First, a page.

If ordinary people gain a fare share of the wealth they help to produced, and if the voices of the self-interested rich and the fearful demagogues are muted, then representative democracy can be re-invigorated.  If the range of ideas on offer is broadened to include sensible reform of the economy, of benefit to the many, and if the range of political candidates is broadened to represent all points of view, then representative democracy can function closer to its potential.

We need not stop there.  Among the reforms proposed here is a broadening of the kinds of ownership we use.  There is no reason businesses cannot be owned by employees, or customers and others with a direct interest in the health of the service it conducts.  There is no reason infrastructure and essential services need be owned, or sold off to, narrow private interests.  They ought to be owned by those they serve.  Distributed ownership ought to be direct, rather than through government as in the socialist model, because government ownership only leaves the entity vulnerable to manipulation by politicians.  Contracts for construction can include the progressive transfer of ownership as the builder gains a reasonable return.  If those kinds of ownership become widespread, then many more of us will enjoy the benefits not only of a fairer share of profits but also of a voice in the day-to-day business of our society.  We will have acted on William Greider insight: “Democracy itself will always be stunted by the exaggerated political power exercised by concentrated wealth.  The problem is not that capital is privately owned, as Marx supposed.  The problem is that most people don’t own any”3.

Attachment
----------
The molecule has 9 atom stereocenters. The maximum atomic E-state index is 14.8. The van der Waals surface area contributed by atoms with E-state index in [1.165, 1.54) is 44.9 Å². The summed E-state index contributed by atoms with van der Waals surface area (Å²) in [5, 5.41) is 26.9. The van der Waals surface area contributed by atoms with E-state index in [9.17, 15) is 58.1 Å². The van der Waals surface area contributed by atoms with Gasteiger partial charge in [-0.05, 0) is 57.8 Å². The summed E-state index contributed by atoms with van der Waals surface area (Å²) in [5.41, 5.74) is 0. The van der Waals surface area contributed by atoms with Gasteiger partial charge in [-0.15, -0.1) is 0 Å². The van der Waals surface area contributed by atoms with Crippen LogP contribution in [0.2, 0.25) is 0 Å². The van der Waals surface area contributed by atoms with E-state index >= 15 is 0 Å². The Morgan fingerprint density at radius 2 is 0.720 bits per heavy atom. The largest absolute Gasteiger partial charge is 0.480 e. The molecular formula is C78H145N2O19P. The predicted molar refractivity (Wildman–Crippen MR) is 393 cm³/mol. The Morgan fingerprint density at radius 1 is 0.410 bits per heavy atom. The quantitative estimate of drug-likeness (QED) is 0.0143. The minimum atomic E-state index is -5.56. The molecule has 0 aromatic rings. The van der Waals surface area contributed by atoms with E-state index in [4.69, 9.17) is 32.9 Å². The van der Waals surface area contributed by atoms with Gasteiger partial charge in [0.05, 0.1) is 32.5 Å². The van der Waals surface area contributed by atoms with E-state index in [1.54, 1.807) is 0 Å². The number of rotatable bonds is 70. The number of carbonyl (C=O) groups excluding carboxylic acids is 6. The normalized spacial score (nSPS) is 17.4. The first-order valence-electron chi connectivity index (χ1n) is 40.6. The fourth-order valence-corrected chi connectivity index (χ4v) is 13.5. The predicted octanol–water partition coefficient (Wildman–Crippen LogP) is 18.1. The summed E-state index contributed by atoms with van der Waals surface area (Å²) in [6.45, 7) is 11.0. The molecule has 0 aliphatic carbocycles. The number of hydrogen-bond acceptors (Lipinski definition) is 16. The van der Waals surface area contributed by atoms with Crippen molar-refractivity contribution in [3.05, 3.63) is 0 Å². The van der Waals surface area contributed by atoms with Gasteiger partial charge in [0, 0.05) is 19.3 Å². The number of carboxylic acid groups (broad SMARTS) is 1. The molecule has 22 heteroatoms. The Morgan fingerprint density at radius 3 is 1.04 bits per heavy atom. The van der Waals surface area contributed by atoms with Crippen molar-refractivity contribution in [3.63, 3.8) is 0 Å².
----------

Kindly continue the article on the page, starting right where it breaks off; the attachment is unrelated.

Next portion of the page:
Representative democracy can be improved as well.  A perennial problem is that governments, bureaucracies, parliaments and political parties have interests that are not the same as those they supposedly represent or work for.  The principle difference is that they have power, even if only conditionally and temporarily in theory.  In practice there are many ways in which the branches of government can prolong and enhance their power, and they have been doing so for a long time now.  The American concept of the branches of government exerting checks and balances can be extended.  Some systems include and ombudsman whose role is to monitor some aspects of the functioning of government.  The network governance model mentioned in Chapter 16 extends this idea by having separate boards or overseeing bodies.  One such body might oversee the daily functioning of the governance system.  Another might oversee its concordance with constitutional principles.  Such bodies, or chambers, would need greater independence, financial and political, from the major power centers of government, and this is not a simple challenge, but it is one worth accepting.